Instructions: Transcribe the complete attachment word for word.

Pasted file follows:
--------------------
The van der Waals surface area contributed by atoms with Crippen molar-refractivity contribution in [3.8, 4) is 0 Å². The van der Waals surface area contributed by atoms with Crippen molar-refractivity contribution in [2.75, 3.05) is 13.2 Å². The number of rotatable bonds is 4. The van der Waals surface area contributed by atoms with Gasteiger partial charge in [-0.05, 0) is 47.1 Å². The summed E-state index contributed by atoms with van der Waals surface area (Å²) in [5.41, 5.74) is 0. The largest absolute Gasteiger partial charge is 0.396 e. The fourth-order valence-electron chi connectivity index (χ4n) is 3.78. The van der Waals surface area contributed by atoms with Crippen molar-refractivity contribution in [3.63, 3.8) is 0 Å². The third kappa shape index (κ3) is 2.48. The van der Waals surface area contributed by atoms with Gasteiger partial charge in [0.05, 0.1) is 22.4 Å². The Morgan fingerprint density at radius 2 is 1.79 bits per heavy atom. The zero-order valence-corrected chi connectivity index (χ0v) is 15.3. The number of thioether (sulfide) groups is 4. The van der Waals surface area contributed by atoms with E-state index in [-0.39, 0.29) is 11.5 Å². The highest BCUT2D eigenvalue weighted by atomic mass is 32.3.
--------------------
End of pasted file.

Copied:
The van der Waals surface area contributed by atoms with Crippen molar-refractivity contribution in [3.8, 4) is 0 Å². The van der Waals surface area contributed by atoms with Crippen molar-refractivity contribution in [2.75, 3.05) is 13.2 Å². The number of rotatable bonds is 4. The van der Waals surface area contributed by atoms with Gasteiger partial charge in [-0.05, 0) is 47.1 Å². The summed E-state index contributed by atoms with van der Waals surface area (Å²) in [5.41, 5.74) is 0. The largest absolute Gasteiger partial charge is 0.396 e. The fourth-order valence-electron chi connectivity index (χ4n) is 3.78. The van der Waals surface area contributed by atoms with Crippen molar-refractivity contribution in [3.63, 3.8) is 0 Å². The third kappa shape index (κ3) is 2.48. The van der Waals surface area contributed by atoms with Gasteiger partial charge in [0.05, 0.1) is 22.4 Å². The Morgan fingerprint density at radius 2 is 1.79 bits per heavy atom. The zero-order valence-corrected chi connectivity index (χ0v) is 15.3. The number of thioether (sulfide) groups is 4. The van der Waals surface area contributed by atoms with E-state index in [-0.39, 0.29) is 11.5 Å². The highest BCUT2D eigenvalue weighted by atomic mass is 32.3.